Joy Powell, StarTribune (Minneapolis), Oct. 24, 2006
The alleged rape of an 18-year-old high school senior by four current and former football players at Hibbing Community College is renewing tension in Iron Range towns over the recruiting policy for college athletes.
The four were charged Monday in connection with the alleged gang rape of a Grand Rapids, Minn., woman in a college residence hall on Oct. 14.
Bill Hanna, editor of the Mesabi Daily News, said there’s been controversy on the Iron Range about out-of-state recruiting at Hibbing, Mesabi and Vermillion community colleges. Athletes have come from Milwaukee, Texas, Detroit and other locales.
“It’s a tension issue, and it has been for a lot of years,” Hanna said. “And then also, there is a certain racial component that’s included.”
In 1991, black football players recruited to play at Hibbing Community College complained of racist threats and incidents. The same year, a group of whites armed with a rifle broke into the Hibbing apartment of some black college students and attacked them. One of the 26 black recruits had been charged in a gun incident, and two were suspects in a rape.
In 1993, a Virginia, Minn., man, along with two friends, went looking for a football player who allegedly raped his 13-year-old daughter. They beat the first black man they found. He was one of 12 black football players recruited to play at Mesabi Community College.
It’s too early to say whether the recruiting practice is a contributing factor in the latest case, Hibbing Mayor Rick Wolff said Tuesday.
“But certainly, it’s one of the many things that will be looked at as we try determine how this happened,” he said. “It may come into play.”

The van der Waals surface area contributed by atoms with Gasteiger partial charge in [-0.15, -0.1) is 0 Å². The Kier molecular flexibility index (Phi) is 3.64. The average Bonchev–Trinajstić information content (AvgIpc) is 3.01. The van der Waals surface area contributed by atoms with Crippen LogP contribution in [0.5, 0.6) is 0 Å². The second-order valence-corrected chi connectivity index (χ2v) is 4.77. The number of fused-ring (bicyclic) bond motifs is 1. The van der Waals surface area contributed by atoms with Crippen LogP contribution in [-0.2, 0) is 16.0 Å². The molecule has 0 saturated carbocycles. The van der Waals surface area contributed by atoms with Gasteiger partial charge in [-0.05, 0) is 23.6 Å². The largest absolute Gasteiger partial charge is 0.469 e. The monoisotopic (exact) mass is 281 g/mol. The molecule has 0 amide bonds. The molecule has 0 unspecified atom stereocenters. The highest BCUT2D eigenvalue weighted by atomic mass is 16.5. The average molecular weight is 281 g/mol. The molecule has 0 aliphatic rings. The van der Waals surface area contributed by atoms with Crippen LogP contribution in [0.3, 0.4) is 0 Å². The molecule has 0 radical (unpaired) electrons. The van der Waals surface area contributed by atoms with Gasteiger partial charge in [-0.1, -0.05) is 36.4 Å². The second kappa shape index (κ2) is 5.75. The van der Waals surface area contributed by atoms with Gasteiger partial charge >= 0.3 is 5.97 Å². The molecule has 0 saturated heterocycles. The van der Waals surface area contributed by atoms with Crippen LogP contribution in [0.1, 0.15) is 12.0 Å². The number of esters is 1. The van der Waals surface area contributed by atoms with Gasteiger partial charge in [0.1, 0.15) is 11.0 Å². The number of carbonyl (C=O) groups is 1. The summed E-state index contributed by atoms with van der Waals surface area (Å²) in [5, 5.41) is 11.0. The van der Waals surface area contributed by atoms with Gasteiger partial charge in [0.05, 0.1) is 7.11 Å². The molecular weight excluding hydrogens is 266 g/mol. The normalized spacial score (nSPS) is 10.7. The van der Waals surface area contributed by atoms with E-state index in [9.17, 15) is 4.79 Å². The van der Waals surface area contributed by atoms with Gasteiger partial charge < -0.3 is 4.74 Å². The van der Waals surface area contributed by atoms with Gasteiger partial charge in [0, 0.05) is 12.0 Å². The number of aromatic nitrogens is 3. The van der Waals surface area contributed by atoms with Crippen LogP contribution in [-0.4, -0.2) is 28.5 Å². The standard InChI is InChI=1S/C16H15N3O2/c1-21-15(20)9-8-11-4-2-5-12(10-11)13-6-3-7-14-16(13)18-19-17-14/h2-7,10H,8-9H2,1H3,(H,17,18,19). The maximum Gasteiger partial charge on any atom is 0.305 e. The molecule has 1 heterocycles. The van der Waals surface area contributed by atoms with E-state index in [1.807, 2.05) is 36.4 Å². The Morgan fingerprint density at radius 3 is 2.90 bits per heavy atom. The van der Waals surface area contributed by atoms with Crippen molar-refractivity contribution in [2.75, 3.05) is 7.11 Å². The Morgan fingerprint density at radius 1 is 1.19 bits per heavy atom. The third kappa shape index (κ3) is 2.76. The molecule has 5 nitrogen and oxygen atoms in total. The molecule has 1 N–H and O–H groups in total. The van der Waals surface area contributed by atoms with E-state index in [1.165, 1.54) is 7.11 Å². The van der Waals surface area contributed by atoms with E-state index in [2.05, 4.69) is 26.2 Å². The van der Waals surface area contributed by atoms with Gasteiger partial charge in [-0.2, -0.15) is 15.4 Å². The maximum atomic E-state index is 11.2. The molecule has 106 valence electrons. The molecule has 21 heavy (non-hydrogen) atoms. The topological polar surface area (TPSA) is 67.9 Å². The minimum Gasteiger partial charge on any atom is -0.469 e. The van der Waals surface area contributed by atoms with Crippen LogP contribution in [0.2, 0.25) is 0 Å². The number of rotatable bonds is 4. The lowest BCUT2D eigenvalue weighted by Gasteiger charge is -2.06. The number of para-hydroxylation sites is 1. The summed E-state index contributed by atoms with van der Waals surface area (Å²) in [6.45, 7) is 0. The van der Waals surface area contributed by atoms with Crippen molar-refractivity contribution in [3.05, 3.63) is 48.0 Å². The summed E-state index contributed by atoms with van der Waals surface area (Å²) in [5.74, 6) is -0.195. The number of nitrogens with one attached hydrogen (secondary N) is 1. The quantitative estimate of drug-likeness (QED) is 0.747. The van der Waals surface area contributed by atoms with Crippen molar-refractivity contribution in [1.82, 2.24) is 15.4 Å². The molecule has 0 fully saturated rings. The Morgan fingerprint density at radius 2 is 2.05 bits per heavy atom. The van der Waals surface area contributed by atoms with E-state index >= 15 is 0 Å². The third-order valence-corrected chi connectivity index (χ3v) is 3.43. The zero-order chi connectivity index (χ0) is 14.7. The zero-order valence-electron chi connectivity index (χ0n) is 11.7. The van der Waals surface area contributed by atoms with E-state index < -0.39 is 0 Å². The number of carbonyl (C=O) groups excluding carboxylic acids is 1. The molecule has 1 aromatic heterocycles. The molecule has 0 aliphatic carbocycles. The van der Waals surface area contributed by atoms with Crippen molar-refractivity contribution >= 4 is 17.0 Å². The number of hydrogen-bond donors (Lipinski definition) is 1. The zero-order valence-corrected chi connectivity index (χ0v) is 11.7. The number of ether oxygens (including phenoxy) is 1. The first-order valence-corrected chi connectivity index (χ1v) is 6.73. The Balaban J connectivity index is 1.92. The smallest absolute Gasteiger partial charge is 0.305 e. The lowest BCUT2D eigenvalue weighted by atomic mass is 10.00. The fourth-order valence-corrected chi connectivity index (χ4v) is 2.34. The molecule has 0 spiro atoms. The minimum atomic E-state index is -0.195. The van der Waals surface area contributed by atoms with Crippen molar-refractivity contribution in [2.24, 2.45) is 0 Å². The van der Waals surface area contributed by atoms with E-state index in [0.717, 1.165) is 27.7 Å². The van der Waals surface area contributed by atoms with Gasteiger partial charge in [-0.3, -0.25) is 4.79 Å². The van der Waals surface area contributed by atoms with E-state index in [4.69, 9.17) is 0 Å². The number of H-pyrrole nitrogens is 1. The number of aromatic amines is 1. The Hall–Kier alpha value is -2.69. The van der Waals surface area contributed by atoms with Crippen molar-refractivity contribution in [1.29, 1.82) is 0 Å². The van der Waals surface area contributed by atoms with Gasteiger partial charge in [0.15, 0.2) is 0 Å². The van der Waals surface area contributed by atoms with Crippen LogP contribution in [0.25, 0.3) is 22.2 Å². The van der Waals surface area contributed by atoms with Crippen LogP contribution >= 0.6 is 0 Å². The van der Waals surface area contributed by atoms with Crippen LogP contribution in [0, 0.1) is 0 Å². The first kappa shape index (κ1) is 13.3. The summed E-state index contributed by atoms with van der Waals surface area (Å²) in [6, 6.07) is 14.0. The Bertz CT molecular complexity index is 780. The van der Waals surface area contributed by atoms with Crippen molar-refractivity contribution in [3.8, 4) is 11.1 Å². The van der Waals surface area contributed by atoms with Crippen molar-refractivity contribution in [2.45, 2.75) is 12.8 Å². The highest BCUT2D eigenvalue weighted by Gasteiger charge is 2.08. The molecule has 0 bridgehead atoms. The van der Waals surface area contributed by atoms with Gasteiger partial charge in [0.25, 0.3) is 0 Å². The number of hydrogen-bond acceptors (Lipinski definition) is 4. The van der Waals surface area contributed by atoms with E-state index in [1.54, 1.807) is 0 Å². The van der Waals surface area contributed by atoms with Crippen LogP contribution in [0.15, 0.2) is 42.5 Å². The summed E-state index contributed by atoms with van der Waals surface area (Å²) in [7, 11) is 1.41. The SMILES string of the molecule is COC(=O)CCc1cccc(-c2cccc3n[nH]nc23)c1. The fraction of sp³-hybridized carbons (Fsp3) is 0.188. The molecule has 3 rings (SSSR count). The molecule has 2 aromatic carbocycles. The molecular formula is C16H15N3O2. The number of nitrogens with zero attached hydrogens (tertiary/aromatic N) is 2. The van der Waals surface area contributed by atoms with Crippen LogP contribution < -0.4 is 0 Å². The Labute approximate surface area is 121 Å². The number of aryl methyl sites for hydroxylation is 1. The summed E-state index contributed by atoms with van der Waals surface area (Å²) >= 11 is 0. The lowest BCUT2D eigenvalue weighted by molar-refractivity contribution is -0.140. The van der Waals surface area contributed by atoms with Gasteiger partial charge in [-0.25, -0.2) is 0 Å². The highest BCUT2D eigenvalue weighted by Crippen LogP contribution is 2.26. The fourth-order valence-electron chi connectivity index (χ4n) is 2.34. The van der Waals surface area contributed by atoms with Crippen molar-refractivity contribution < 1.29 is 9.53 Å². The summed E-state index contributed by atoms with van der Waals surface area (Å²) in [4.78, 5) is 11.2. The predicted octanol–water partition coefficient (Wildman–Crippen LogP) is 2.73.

The alleged assault
In the Hibbing case, the woman said she had been visiting a friend in the dorm when she headed toward the exit just before 10 p.m. The woman said she had not been drinking.
The complaint said that a black football player whom the woman had previously met in the dorms ushered her into a room where she was sexually assaulted. She told police she thought there were five attackers.
‘All kinds of diversity’
Wolff said that in recent years, his community as well as other Iron Range towns have been dealing with “all kinds of diversity.”That’s just the way life is today, because change is constant,” he said. “If you’re not changing, you’re dying. We’re much better equipped as a community to deal with issues like this than say we were 10 years before, 15 years before, just because how far we’ve come.”
Recruiting remains a hot-button issue, though.
“You have a lot of people saying it’s a community college, they want to see a lot of their students, family, friends, high school play on local community college level,” said Hanna.
At the same time, some coaches contend that the crop of local athletes is not strong enough to compete successfully, Hanna said.